Get involved: It's the only way to limit bad decisions

It is every firefighter's responsibility to the fire service to be engaged in the decisions our elected officials make

Editor’s Note:

Editor's note: Chief Adam K. Thiel urges us not to let election fatigue get the better of us and to stay involved with elected officials.

We typically think of salaries and pensions as issues primarily affecting career, or mostly career, fire departments in the United States.

As this story demonstrates, however, the continued economic situation, the upcoming (potential) "fiscal cliff," and resulting attention to government employees' (career and volunteer) compensation and benefit packages promise to keep firefighters in the news in communities across the United States.

Given the constant challenge of recruiting and retaining volunteers in every organization I know, it's surprising to see a statewide limit on membership — or at least membership in the pension plan — in local volunteer fire departments. At the same time, there are many states where such benefits are not even offered as incentives to volunteer.

So, regardless of your state's specific policies, what can you do to gain, enhance or protect firefighters' benefits, safety and resources?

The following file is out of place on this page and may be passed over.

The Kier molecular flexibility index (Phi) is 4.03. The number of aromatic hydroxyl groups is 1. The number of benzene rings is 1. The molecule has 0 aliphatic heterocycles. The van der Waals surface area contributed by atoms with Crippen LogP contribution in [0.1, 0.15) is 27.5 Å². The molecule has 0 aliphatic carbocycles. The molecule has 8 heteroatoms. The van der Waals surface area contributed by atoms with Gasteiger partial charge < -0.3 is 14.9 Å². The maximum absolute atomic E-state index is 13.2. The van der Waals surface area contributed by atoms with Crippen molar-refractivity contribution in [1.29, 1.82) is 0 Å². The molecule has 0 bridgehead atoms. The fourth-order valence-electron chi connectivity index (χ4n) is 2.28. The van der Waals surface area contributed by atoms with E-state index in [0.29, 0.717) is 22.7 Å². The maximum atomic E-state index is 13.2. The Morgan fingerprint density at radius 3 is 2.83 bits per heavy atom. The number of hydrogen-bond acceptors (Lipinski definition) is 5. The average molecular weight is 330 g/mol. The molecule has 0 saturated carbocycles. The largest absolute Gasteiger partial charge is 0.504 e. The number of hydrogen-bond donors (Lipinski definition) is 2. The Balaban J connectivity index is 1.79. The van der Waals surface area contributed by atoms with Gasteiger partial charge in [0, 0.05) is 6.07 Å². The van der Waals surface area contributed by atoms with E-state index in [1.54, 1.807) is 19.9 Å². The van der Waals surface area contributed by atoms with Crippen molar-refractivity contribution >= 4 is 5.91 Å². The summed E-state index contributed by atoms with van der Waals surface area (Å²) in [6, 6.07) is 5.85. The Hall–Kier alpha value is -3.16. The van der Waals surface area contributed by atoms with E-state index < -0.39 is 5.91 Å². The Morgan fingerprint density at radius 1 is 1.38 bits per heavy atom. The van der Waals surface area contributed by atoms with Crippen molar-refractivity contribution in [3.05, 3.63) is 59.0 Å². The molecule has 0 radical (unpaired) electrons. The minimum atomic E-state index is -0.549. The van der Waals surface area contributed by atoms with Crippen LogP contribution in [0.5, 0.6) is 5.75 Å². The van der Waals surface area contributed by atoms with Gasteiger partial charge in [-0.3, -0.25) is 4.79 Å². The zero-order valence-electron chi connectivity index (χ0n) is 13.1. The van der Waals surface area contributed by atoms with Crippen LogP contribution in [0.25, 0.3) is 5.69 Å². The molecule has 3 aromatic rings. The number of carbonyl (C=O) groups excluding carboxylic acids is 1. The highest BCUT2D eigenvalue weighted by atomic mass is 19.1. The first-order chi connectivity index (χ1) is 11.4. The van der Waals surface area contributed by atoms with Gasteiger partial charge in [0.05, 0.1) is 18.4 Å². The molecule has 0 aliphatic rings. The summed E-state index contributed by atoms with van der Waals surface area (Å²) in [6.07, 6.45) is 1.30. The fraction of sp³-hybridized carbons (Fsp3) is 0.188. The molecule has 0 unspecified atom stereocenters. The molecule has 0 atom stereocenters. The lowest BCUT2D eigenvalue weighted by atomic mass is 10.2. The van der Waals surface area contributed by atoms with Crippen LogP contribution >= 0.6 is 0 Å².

In a couple of words: get involved.

During my tenure as Virginia's state fire programs director, I was always surprised by how little participation there was, in a relative sense, from local fire departments in the state's overall governance process.

I know we're all suffering from election fatigue. But state legislatures will soon be in session again, and we owe it to ourselves, our departments and our service to become educated about the issues and weigh-in with our elected representatives.

You see, voting is just the first step.

Stay safe!

About the author

With more than two decades in the field, Chief Adam K. Thiel — FireRescue1's editorial advisor — is an active fire chief in the National Capital Region and a former state fire director for the Commonwealth of Virginia. Chief Thiel's operational experience includes serving with distinction in four states as a chief officer, incident commander, company officer, hazardous materials team leader, paramedic, technical rescuer, structural/wildland firefighter and rescue diver. He also directly participated in response and recovery efforts for several major disasters including the 9/11 terrorist attacks, Tropical Storm Gaston and Hurricane Isabel.

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